Figure 2 Pathway analysis of metabolites significantly associated with doxorubicin AUC. Metabolic pathways associated with doxorubicin sensitivity showed a greater variety of amino acid synthesis and metabolism pathways.

Metabolites and Pathways Associated With Cytarabine Chemosensitivity in AML Cell Lines

For cytarabine chemosensitivity, a correlation analysis was conducted to test the relationship of the abundance of known metabolites in the AML cell lines with the cytarabine cytotoxicity AUC data. A total of nine known metabolites were found to be significant, with all nine metabolites positively associated with cytotoxicity AUC (p<0.05). These included three nucleosides (inosine, positive, and negative ion forms of guanine), the carbohydrate aldopentose, two xenobiotics (allopurinol and 4-hydroxy-L-phenylglycine), and the amino sugar glucosamine/mannosamine (Table 3). Categorical analysis of the global metabolome data using Metaboanalyst found a total of 18 metabolites (annotates and unannotated) to be significantly different by cytarabine chemosensitivity (p-value < 0.05) and included only two annotated metabolites, the nucleoside guanosine and the sugar D-Raffinose. Figure 3C shows a heatmap of the 18 significantly different metabolites (2 annotated and 16 unannotated) by cytarabine chemosensitivity group. The PLSDA multivariate modeling showed separation of two groups (Figure 3B). Evaluation of only annotated metabolites was also performed separately; the corresponding heatmap showing differences in abundance of top 10 annotated metabolites is shown in Figure 3D (these included UDP, ADP, Lyso-PE, palmitoleic acid, guanine, aldopentose and 5-hydroxymethyl furaldehyde in addition to guanosine and D-raffinose). The global metabolome by AML cell lines is shown in Supplementary Figure 1. Box plots for D-raffinose, aldopentose, guanosine, 5’ hydroxymehtyl-2 furaldehyde, which demonstrated higher levels in cytarabine resistant cell lines and ADP, UDP, palmitoleic, and Lyso-PE with higher abundance in the cytarabine resistant cell lines are shown in Figure 3E. The pathway analysis of the metabolites significantly associated with cytarabine cell viability AUC identified purine metabolism (Figure 4A) as the only significantly associated pathway. Pentose phosphate metabolism, pyrimidine metabolism, and galactose metabolism pathways were also enriched but were not statistically significant. Figure 4B shows KEGG Purine metabolic pathway with guanosine, guanine, and ADP highlighted. Drugs known to impact these metabolites include: cocaine which increases guanine and guanosine in blood (16), aspirin increases guanosine and inosine in blood (17), and opioid dependence associates with increase guanine and decreased guanosine in blood (18).


Table 3 List of cellular metabolites significantly associated with cytarabine AUC values by Pearson correlation and categorical analysis in AML cell lines.


Figure 3 Metabolome analysis by cytarabine in vitro chemosensitivity in AML cell lines. (A) Box plot showing differential AUC values between cytarabine sensitive and resistant cell lines. (B) Multivariate metabolomics analysis of AML cell line cytarabine chemosensitivity groups. (B) PLSDA plot of cell samples shows global separation by cytarabine chemosensitivity (Sensitive n=4 and Resistant n=3). (C) Clustering metabolomics analysis of AML cell line cytarabine chemosensitivity groups. Heatmap shows relative abundance patterns of 18 cell metabolites (annotated and un-annotated) with significantly different abundance between groups. Clustering within the heatmap shows a clear distinction of several metabolites between the sensitive and resistant groups. (D) Clustering metabolomics analysis of only annotated metabolites heatmap shows relative abundance patterns of top 10annotated cell metabolites with differential abundance between groups. (E) Box plots of selected metabolites showing abundance by drug sensitivity groups. p= positive and n=negative ionization set.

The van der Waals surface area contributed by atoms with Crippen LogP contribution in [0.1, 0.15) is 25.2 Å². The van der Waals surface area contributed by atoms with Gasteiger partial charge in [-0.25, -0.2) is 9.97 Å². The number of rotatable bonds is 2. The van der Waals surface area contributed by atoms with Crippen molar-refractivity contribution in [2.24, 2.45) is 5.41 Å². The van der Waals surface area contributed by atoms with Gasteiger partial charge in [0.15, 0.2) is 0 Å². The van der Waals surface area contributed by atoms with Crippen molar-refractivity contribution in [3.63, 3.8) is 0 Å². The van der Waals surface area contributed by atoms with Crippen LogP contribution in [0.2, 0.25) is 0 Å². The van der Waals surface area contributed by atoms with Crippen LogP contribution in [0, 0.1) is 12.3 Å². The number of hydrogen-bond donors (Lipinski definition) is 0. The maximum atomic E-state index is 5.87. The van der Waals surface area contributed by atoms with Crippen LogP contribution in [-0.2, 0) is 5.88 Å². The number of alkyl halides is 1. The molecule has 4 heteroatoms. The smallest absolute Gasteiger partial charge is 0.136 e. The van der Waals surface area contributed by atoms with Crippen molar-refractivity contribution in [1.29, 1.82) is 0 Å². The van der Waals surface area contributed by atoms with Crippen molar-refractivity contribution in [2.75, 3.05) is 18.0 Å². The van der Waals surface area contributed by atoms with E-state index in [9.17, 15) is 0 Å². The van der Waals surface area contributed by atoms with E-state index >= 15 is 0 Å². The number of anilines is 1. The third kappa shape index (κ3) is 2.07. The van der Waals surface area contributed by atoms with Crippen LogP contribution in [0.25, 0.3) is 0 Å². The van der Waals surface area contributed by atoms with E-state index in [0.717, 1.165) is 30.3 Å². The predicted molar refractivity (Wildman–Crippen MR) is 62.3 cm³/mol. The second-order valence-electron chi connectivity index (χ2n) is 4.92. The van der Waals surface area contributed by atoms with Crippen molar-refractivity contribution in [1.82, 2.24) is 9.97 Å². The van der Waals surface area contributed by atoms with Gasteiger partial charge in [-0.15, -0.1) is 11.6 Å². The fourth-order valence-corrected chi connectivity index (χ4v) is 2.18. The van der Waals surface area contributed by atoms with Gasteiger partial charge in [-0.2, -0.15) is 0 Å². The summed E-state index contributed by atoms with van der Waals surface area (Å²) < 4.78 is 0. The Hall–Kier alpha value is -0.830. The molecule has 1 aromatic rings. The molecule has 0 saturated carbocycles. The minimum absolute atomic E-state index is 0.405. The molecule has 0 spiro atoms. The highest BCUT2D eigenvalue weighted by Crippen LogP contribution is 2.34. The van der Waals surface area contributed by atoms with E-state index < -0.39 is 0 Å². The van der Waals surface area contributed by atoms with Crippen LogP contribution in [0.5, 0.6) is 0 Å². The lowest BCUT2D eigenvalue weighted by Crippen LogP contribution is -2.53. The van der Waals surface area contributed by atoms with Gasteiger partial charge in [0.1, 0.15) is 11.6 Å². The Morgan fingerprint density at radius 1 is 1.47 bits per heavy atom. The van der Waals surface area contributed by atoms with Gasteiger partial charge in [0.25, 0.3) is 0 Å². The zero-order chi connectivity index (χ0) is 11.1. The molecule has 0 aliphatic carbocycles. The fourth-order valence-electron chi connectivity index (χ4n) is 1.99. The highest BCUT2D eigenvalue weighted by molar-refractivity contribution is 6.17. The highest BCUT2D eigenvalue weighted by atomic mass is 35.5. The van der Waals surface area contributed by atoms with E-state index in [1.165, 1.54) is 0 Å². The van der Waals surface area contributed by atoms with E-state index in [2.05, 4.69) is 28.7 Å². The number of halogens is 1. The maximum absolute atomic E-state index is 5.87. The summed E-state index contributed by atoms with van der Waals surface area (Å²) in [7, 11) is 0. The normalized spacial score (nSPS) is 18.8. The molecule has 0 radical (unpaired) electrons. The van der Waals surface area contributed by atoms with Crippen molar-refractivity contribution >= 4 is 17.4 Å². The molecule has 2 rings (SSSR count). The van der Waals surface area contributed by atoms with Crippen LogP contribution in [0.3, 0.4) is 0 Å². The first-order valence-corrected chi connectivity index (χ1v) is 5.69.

Figure 4 (A) Pathway analysis of metabolites significantly associated with cytarabine AUC. (B) The lone significantly associated metabolic pathway was purine metabolism. Guanine, ADP and guanosine are highlighted by red arrows in the KEGG purine metabolism pathway.


In this study, we evaluated the global metabolic profiles of seven AML cell lines with varying sensitivity to two of the most commonly used chemotherapeutic agents used for treatment of AML: cytarabine and doxorubicin. Though the chemosensitivity grouping according to cytarabine or doxorubicin was not able to define the global metabolome for the AML cell lines in unsupervised multivariate analysis, we identified metabolites and metabolic pathways that showed significant differential abundance based on differences in chemosensitivity to both cytarabine and doxorubicin.

With respect to cytarabine chemosensitivity, we identified a greater abundance of multiple nucleosides in AML cell lines that are more resistant to cytarabine relative to those that are sensitive. Pathway analysis further related these nucleosides to a significantly impacted purine metabolism pathway in the cytarabine resistant cell lines. An increase in nucleosides may be related to the pathway of cytarabine activation, and specifically indicate an established mechanism for cytarabine resistance (19, 20). Cytarabine is administered in the form of cytosine arabinoside, and functions as an analog to deoxycytidine. Once cytarabine is transported into the cell, it is rapidly phosphorylated multiple times to form cytarabine triphosphate, its active metabolite. However, multiple enzymes can reverse this process and inactivate cytarabine at different steps. The 5’-nucleotidase family of enzymes is responsible for dephosphorylation of nucleotide bases to nucleosides, which includes cytarabine monophosphate as a substrate. The chemotherapeutic effect of cytarabine requires phosphorylation to its triphosphate form in order to be incorporated into the DNA to carry out its function (21, 22). By reversing the initial step of phosphorylation, the increased activity of 5’-nucleotidases can cause increased resistance to cytarabine through inactivation and could explain the increased abundance of nucleosides in resistant AML cell lines.